Science Has Its Beliefs Too

It’s just that, unlike religious beliefs, they’re rational

Barry Lyons

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“The Demon-Haunted World: Science as a Candle in the Dark”

“Evolution is just a theory!”

How many times have I seen that said on Twitter? A lot. The irony of the assertion has to do with the writer not realizing that theory has two meanings: in the everyday world of average people where the colloquial use of the word means belief or opinion, and the specialized use of the word within science to mean an explanation of something. It’s a fact that certain germs cause disease, and the germ theory of disease explains that fact. No physician “believes in” tuberculosis; no astronomer “believes” Earth orbits the sun; no evolutionary biologist “believes in” evolution.

Science proceeds with hypotheses that are based on a clue or a set of disparate clues that haven been put together into a cohesive whole even if some information may still be missing. Nobody knows how life started, though some people believe life began on Mars, while others hold to a hot springs hypothesis as a possible originating point for life. Neither belief is outlandish so long as some elements are in place that give the hypothesis some credibility.

Some “beliefs” are understandably stated as blanket assertions: “Alligators don’t live at the North Pole.” No one needs to visit the North Pole to confirm this fact. All you have to do is piece together two established facts to understand why the assertion is true: the nature of the environment at the North Pole and the nature of an alligator’s habitat. (Hint: There are no swamps or freshwater rivers at the North Pole.)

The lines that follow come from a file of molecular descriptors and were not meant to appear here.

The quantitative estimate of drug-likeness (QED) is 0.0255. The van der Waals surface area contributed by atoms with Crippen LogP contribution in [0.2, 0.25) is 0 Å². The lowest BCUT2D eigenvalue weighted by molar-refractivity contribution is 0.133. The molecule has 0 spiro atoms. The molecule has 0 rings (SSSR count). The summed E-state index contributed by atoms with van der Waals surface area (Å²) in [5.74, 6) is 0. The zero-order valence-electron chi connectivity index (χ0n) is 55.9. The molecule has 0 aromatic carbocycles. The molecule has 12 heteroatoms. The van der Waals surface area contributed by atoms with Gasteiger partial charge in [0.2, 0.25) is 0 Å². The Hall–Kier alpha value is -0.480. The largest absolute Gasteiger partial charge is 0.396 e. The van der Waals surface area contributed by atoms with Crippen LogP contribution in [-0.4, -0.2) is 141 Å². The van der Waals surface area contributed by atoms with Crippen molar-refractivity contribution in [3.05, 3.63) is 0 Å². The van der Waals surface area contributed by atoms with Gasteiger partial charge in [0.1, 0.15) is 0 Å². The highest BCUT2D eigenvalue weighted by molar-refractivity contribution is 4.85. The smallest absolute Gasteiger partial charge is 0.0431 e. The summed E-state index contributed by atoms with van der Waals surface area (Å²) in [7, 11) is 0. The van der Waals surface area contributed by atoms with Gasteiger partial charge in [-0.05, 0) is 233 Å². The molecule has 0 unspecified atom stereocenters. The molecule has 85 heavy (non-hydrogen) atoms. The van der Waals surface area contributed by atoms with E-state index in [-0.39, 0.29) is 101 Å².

And then there is the scientific belief that sounds like sheer imagination: “I believe life exists elsewhere in the universe.” In lieu of evidence to back up this statement, is there any good reason for asserting it? Yes, there is: the existence of carbon. Or to quote National Geographic: “Carbon is an essential element for all life forms on Earth. Whether these life forms take in carbon to help manufacture food or release carbon as part of respiration, the intake and output of carbon is a component of all plant and animal life.” So when a scientist says life may exist elsewhere, the belief is grounded in an acceptable syllogism: carbon is a necessary element for life; carbon exists in abundance in the known…

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Barry Lyons

Not a fan of sports or religion. I guess that makes me a bad American.